from The Badger Herald, Tuesday, October 18, 2005

SLAC demands fair conditions

MICAH LANIER/Herald photo

by Andy Kim

The Student Labor Action Coalition and the Labor Licensing Policy Committee held a press conference at Bascom Hall Monday to discuss the proposed "Designated Suppliers Program" aimed at ending the University of Wisconsin and other universities' use of sweatshops as producers of school apparel.

During the conference, SLAC member Joel Feingold said the program is the "only sustainable solution to the ongoing problems in the garment industry."

The proposed policy's principal aspects include two main guidelines to ensure school apparel is not produced in sweat shops.

"One [is] that universities source from unionized factories, or factories with a comparable employee body," Molly Glasgow, SLAC member and intern for the Associated Students of Madison Worker's Rights Campaign, said. "And two, that brands pay a higher price per good so that workers can negotiate a living wage."

According to a SLAC release, the program will require university apparel to be provided by factories "that have been determined by universities to have affirmatively demonstrated full and consistent respect for the rights of their employees."

The approved factories include those designated by the Worker Rights Consortium, a national organization of college students and administrators dedicated to assisting "in the enforcement of manufacturing codes of conduct adopted by colleges and universities."

The SLAC release stated that for a factory to be designated by the WRC, it must demonstrate full compliance with internationally recognized labor standards, have its employees represented by a legitimate labor union, pay employees living wages and produce clothing primarily for the "university logo goods market."

However, the main power behind the proposed program lies not in the WRC but rather with the workers, Feingold said.

"We give the power of enforcement of the code of conduct not to the WRC, although the WRC retains its role as the fire alarm," he said. "But the workers themselves become the monitors in some sense."

After unanimously winning the votes of the LLPC, those present at the conference hummed on their way to Chancellor Wiley's office to deliver the policy recommendation.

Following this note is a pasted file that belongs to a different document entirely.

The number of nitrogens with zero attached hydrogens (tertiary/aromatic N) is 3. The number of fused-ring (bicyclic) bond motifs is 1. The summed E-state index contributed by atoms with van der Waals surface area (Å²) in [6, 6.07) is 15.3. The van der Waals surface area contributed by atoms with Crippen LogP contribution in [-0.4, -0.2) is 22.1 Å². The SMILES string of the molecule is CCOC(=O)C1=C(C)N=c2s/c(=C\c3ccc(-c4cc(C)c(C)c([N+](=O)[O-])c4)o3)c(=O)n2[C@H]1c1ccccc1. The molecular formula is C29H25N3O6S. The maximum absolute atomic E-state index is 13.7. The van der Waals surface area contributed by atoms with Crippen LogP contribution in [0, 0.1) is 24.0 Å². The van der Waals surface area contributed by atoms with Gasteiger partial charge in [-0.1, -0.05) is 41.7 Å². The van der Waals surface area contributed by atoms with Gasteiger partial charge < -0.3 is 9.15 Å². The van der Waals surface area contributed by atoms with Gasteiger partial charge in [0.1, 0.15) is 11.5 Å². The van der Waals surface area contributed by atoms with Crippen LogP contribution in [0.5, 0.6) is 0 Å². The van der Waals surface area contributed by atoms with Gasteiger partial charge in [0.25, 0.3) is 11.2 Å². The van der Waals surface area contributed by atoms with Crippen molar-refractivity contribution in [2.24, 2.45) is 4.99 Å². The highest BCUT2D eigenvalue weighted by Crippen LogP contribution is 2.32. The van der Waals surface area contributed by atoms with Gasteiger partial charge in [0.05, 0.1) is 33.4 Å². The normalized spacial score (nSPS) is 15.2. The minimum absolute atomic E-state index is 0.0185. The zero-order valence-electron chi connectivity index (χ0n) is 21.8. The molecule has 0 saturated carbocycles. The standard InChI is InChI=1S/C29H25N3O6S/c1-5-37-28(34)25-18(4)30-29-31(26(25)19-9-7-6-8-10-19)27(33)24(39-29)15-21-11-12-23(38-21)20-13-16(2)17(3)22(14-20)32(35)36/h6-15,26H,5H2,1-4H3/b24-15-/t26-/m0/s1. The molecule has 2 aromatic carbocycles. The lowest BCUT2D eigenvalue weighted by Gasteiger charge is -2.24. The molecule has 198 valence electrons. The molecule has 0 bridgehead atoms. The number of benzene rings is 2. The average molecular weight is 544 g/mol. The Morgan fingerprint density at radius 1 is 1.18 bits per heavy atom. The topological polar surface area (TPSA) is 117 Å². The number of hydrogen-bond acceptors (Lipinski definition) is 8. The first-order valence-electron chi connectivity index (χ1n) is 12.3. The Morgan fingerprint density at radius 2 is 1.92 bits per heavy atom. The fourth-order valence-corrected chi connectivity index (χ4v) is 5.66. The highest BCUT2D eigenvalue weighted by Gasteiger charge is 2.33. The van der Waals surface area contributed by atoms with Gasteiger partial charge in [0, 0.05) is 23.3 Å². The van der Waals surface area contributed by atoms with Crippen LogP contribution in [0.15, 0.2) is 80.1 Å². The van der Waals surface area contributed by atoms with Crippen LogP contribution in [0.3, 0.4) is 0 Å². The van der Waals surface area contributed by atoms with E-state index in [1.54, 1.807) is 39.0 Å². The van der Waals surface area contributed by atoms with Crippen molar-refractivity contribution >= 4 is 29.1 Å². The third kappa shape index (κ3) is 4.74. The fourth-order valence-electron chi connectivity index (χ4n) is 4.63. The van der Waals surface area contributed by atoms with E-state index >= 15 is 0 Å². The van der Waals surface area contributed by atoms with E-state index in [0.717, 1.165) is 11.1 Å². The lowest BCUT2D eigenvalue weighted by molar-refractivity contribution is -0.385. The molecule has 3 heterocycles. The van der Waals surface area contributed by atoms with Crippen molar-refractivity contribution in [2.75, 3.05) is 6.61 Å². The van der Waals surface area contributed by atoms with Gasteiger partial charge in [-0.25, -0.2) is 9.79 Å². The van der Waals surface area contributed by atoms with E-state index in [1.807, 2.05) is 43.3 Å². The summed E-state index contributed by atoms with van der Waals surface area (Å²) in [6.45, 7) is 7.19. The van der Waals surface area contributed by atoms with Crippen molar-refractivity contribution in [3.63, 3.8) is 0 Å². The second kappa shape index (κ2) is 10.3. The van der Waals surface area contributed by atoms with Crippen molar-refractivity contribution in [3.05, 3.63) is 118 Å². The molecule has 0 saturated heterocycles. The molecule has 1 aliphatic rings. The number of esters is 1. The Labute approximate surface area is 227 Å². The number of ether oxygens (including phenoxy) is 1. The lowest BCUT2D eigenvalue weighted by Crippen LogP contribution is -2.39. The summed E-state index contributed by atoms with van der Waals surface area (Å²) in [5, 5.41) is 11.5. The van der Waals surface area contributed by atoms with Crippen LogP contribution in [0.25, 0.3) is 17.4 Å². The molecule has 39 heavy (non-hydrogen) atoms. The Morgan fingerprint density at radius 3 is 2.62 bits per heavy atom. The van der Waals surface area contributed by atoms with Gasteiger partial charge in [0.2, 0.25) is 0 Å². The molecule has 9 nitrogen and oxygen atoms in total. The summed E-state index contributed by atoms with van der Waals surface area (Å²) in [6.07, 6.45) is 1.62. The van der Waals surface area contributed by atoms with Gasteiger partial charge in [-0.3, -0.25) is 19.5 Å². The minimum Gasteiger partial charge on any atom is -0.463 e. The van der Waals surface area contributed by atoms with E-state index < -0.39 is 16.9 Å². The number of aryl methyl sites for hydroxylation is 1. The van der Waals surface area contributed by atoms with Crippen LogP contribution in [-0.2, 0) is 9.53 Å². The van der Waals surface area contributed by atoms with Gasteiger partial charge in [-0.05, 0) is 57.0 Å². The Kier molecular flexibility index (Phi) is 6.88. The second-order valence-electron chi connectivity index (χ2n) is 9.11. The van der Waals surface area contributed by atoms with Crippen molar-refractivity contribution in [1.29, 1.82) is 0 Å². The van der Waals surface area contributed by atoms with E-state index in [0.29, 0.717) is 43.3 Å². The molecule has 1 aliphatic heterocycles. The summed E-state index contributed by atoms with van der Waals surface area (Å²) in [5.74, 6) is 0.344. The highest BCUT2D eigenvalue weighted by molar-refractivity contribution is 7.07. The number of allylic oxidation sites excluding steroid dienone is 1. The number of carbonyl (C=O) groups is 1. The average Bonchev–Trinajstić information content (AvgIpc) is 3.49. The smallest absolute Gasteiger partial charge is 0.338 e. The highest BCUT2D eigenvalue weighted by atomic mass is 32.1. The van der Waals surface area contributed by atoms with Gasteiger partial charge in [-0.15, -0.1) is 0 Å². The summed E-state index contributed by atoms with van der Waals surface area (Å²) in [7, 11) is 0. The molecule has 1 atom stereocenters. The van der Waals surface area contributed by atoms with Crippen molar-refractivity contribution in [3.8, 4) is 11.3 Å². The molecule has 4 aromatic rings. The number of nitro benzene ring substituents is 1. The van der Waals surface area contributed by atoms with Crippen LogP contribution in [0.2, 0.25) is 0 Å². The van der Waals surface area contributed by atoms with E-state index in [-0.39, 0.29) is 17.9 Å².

"We hope that the Chancellor shares the Labor Licensing Policy Committee's passion," Glasgow said after sliding the proposal underneath Chancellor Wiley's door. "And we demand nothing less than his undivided attention - let's end UW's abuse of sweatshops!"

The work done by the LLPC, SLAC and their allies is directed toward the common goal of a better work environment for the factories of the world, LLPC student member Liana Dalton said.

"We're lifting the boot on [the sweatshops] that keeps stomping them down," Dalton said, adding the passing of the policy would create "a marketplace for goods produced in good factories [and] completely alter the dynamics of the collegiate apparel industry in a really positive way."

Riding the momentum instilled after the passing of SLAC's "livable wage" referendum - which prohibits the Student Services Finance Committee from hearing auxiliary budget proposals from various UW services unless they pay all of their employees slightly above $10 per hour - the committee hopes to continue to keep wage reform at the forefront of campus debate.

"Workers and students will not take no for an answer," Glasgow said. "We have brought this powerful new policy to end UW's compliance with sweatshop labor to the chancellor's office for a second time, but this time we have official administration support."

Though the referendum was officially passed, the university has decided not to adhere to its regulations after administrators felt the policy only pertained to the SSFC.

"It is a legal referendum," Glasgow said. "The fact they are failing to see that is something that I don't agree with."

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